Best Practices for Pregnant Women Amid COVID-19
June 20, 2020
COVID-19 is an infection caused by the novel coronavirus that emerged in 2019. It is a highly infectious and potentially life-threatening virus that can cause severe respiratory distress. There is still a lot we don’t know about COVID-19, and there is currently no vaccine or cure. However, people who are at higher risk of developing severe medical complications from COVID-19 include individuals with compromised immune systems, the people 65 and older, and individuals who have pre-existing medical conditions such as heart, lung, kidney, or liver disease, or diabetes, asthma, or obesity.1
There is currently no data to indicate the virus affects pregnant women differently than anyone else. Yet research has found that pregnant women are at higher risk of developing complications from other respiratory illnesses. Therefore, expecting moms should take extra precautions amid the coronavirus pandemic.2
Keep Your Body and Baby Safe
The Centers for Disease Control and Prevention (CDC) recommends that pregnant women take care to minimize their risk of COVID-19 infection by following these guidelines:
- Social Distancing – Maintain at least six feet of space whenever possible between yourself and anyone else who is not in your household. Avoid going to places where social distancing is difficult or impossible. If someone in your home shows symptoms or tests positive for COVID-19, encourage them to self-isolate to one room, and avoid close contact with them.
- Avoid Contact with Sick People – Avoid being around anyone who has symptoms, has tested positive, or has been exposed to COVID-19.
- Frequent Hand Washing – Wash your hands with soap and warm water frequently throughout the day and after being out in public. Wash your hands after going to the bathroom, changing diapers, handling dirty laundry, or sneezing and coughing. Wash your hands before breastfeeding, expressing breast milk, or preparing food. If soap and water are unavailable, use a hand sanitizer that is at least 60 percent alcohol.
- Cover Coughs and Sneezes – Cover your coughs and sneezes with a tissue, throw the tissue away, and wash your hands. If you don’t have a tissue, you should cough or sneeze into your elbow and wash your hands afterwards just in case.
- Clean and Disinfect Frequently Touched Surfaces and Devices – Clean and disinfect things that are touched or handled often, such as doorknobs, faucets, and countertops. Don’t forget to disinfect your electronic devices such as your cell phone and remote controls. Remember to follow the safety instructions for any cleaning or disinfecting products and keep them out of the reach of children.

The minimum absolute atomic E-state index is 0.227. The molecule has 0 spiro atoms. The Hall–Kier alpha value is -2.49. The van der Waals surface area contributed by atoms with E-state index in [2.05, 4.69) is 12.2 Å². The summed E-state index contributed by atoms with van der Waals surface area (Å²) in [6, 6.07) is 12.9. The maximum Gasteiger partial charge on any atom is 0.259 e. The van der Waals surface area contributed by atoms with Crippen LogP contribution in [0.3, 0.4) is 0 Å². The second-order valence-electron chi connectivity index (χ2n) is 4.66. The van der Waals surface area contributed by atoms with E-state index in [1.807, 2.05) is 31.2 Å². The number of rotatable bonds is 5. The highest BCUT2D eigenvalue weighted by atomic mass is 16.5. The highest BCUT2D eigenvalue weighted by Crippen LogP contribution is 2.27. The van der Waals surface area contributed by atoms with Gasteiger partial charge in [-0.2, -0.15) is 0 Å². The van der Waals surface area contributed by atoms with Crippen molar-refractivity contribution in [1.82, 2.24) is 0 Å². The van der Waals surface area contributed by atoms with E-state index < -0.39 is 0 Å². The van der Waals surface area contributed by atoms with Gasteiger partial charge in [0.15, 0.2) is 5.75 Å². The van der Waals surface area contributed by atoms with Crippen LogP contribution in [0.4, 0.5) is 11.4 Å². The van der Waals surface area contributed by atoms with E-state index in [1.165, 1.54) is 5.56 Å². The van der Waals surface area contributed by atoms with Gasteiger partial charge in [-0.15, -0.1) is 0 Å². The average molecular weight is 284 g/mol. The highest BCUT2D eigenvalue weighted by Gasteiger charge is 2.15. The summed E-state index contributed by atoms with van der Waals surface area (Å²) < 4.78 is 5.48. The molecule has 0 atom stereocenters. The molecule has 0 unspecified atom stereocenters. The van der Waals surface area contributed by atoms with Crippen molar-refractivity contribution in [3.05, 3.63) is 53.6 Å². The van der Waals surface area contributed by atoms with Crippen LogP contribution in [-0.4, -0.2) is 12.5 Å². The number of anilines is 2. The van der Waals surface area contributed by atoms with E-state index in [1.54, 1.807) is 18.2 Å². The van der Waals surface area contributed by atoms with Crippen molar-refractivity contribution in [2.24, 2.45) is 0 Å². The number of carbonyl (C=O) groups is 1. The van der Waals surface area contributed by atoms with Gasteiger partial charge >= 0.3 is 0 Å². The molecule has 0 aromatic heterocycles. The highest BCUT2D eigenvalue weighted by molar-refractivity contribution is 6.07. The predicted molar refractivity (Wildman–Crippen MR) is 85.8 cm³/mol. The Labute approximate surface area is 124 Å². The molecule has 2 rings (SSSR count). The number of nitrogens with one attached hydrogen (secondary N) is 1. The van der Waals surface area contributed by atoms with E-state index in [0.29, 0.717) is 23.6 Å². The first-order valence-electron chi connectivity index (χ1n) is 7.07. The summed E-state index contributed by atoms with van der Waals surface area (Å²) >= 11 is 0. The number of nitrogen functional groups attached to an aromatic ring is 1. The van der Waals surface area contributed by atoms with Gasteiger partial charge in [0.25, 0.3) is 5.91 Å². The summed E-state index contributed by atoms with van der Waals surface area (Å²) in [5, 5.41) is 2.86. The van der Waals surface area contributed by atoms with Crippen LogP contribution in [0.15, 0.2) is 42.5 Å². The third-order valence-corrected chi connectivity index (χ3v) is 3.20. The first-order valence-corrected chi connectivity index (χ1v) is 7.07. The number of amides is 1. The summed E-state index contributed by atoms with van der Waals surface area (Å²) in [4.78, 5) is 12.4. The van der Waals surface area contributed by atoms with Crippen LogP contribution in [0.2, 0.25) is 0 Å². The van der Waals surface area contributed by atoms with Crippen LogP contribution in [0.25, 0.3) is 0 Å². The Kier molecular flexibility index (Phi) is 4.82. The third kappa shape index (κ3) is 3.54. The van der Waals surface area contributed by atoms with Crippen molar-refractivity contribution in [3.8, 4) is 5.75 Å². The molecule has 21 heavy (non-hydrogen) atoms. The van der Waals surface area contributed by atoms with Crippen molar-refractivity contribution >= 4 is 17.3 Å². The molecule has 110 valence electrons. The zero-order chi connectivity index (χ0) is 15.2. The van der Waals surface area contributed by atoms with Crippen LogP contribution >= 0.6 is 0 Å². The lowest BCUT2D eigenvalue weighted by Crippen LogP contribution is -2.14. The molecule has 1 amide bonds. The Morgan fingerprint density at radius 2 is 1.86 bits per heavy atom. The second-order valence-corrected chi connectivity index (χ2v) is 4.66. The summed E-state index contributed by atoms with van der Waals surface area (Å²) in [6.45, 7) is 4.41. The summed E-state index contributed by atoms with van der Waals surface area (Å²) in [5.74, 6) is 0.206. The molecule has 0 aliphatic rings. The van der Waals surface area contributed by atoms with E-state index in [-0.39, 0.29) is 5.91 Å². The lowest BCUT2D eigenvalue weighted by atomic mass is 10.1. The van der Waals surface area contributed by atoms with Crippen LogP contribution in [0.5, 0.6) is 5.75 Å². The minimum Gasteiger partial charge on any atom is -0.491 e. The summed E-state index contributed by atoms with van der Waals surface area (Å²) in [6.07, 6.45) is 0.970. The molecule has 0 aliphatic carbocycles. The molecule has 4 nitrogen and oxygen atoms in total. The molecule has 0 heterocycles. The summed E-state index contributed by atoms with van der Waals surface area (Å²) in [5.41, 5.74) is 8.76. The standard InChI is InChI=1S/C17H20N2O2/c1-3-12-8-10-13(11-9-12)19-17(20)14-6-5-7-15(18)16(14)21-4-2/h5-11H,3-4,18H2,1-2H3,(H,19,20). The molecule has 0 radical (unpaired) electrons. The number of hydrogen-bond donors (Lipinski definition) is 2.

Should Pregnant Women Wear Cloth Face Masks?
The CDC says that everyone over the age of 2 should wear a cloth face covering when out in public.2 There are a few exceptions to this guideline. For instance, anyone who already has trouble breathing, is unconscious, cannot move, or otherwise cannot remove a face covering on their own should not wear one. Never put a face covering on anyone under the age of two.2
Risks to Pregnancy and Baby
The medical community does not currently believe that pregnant women are at a higher risk of developing COVID-19 when compared to adults who are not pregnant.2 However, because there are studies that indicate pregnant women may be at higher risk of developing similar respiratory diseases, it’s essential to understand the potential risks to both your pregnancy and your baby’s health.
So far, no evidence suggests mother-to-child transmission of COVID-19 is likely during pregnancy. That being said, a newborn or older baby may become infected by being in close contact with a caregiver, including the mother.2 The CDC also reports that there have been cases of premature birth in babies born to mothers who tested positive for COVID-19 late in their pregnancies. However, it is not certain whether this was related to the virus.
Don’t Skip Appointments
One of the best ways you can ensure that you and your baby stay healthy during the COVID-19 pandemic is to follow your doctor’s advice and maintain your regularly scheduled appointments whenever possible. Once your baby is born, be sure to stay current on their checkups and vaccine appointments.2
Prenate® Vitamin Family
This post is sponsored by the Prenate® Vitamin Family, a line of prescription prenatal supplements designed to enhance preconception, prenatal, and postpartum nutrition in women. Talk with your doctor about how taking a daily prescription prenatal or postnatal vitamin could help support a healthy pregnancy and postpartum wellness.